1. Additional Funding Should be Available for Projects that Would Serve Low-Income Communities on a Technology Neutral Basis

In the Ruling, the Commission asks whether additional funding should be provided for applications that service low-income areas.  As an initial matter, GeoLinks supports methods to incentivize CASF projects to low-income communities and does not oppose additional funding for projects that would serve these communities, as set forth in the Ministerial Review table in the Ruling.[4]  However, as discussed in further detail below, GeoLinks urges the Commission not to prioritize one technology type over others by, for example, granting ministerial review to a proposed fiber project to a low-income area but not to a fixed wireless project for a similar area even if the fixed wireless project may offer the same service offerings at a per-household cost of 5x less.  GeoLinks urges the Commission to take a technology neutral approach for all aspects of the CASF program including incentives for serving low-income communities.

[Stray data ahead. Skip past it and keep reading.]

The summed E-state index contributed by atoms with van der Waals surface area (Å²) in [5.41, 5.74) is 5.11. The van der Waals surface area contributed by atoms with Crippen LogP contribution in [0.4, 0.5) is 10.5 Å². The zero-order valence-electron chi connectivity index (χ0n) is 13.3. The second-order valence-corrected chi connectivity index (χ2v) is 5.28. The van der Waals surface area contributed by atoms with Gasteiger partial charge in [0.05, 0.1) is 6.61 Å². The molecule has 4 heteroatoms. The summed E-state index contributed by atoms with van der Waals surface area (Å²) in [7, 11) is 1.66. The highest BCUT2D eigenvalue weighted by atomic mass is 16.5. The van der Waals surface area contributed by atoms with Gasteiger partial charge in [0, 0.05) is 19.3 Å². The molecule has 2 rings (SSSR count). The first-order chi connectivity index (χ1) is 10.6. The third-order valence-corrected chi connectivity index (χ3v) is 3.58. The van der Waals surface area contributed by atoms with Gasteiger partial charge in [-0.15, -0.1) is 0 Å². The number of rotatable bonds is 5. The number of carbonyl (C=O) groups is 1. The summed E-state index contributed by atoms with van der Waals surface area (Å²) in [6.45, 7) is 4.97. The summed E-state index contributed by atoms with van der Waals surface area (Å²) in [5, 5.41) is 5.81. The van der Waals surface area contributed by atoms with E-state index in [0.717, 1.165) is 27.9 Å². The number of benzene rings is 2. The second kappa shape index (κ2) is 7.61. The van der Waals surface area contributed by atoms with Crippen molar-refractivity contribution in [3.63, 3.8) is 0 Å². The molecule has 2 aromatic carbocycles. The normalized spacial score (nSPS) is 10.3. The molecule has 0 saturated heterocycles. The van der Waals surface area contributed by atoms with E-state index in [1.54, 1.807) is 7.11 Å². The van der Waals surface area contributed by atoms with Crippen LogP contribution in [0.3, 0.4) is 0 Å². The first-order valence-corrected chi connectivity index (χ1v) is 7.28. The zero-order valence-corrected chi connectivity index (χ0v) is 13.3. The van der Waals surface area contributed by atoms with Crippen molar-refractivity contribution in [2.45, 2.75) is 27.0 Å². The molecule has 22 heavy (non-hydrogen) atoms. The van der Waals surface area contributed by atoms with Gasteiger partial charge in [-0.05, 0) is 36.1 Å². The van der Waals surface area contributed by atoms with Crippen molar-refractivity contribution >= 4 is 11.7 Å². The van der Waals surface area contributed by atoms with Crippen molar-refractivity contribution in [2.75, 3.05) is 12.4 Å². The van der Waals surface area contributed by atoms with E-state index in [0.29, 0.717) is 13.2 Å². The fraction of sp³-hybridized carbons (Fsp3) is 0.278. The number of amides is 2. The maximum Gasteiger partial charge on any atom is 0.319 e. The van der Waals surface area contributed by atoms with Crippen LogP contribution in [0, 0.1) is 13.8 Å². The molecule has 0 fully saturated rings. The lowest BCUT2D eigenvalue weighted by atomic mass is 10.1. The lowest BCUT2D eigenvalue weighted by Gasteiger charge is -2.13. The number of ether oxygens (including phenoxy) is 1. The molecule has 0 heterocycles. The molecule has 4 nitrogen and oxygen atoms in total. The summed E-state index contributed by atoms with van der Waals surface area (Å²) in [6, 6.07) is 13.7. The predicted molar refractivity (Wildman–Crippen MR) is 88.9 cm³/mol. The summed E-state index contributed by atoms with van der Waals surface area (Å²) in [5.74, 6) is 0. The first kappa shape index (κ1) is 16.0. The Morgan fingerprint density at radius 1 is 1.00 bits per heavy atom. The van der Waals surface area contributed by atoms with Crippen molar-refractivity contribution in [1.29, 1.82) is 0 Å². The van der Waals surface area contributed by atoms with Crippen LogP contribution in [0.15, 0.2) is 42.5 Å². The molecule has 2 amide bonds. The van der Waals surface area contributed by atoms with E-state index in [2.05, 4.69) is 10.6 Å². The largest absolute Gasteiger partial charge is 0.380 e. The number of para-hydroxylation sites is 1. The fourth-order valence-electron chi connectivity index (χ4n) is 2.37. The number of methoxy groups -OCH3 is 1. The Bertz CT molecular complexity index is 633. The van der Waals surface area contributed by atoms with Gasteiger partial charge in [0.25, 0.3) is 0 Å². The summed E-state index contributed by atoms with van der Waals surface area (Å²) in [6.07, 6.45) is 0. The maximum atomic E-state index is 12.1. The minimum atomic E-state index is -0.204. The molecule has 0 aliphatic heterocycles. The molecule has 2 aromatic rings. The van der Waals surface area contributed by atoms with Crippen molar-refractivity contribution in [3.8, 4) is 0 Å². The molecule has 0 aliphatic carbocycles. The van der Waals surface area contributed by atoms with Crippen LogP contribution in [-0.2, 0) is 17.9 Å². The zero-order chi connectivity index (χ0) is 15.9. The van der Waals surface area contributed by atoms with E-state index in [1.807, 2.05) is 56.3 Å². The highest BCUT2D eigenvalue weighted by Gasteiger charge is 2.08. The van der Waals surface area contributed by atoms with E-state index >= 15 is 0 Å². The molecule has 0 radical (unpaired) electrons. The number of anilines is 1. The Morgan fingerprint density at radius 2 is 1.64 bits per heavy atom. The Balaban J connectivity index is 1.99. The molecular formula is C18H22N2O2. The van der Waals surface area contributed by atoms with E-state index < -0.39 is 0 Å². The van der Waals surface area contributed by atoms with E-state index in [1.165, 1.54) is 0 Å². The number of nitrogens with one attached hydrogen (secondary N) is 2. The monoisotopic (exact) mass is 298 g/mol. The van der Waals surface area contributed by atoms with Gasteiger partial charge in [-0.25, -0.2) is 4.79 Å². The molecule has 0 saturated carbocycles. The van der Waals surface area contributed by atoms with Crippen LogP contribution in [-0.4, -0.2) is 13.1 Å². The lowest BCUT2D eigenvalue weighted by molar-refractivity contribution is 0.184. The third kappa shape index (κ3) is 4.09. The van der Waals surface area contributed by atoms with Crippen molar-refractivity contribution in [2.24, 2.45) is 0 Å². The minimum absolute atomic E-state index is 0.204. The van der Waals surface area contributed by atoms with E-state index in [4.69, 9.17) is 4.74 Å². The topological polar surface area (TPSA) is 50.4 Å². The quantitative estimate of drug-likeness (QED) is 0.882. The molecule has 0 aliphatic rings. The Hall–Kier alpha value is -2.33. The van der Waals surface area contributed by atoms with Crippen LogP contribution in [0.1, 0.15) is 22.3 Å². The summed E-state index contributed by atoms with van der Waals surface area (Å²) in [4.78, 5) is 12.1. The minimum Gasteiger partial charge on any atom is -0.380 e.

1. The Commission Should Require CASF Grantees to Offer Affordable Broadband Service Plans as a Condition of Receiving CASF Funding

GeoLinks believes that affordability should absolutely be a factor when addressing broadband access.  It is well understood that the digital divide has two sides – availability and adoption.  Even where broadband service may be available, if it is not affordable then it is still not attainable.

GeoLinks supports requiring CASF grantees to offer affordable broadband service plans.  The FCC has long recognized the importance of affordability when it comes to broadband access.   The FCC’s Urban Rate Survey sets forth reasonable comparability benchmarks for fixed voice and broadband services.  As part of the CAF II Auction process, the FCC requires CAF II recipients to adhere to these comparability benchmarks when pricing broadband services:

For broadband services, a support recipient will be required to certify that the pricing of a service that meets the required performance tier and latency performance requirements is no more than the applicable reasonably comparable rate benchmark, or that it is no more than the non-promotional price charged for a comparable fixed wireline broadband service in the state or U.S. territory where the eligible telecommunication carrier (ETC) receives support.[5]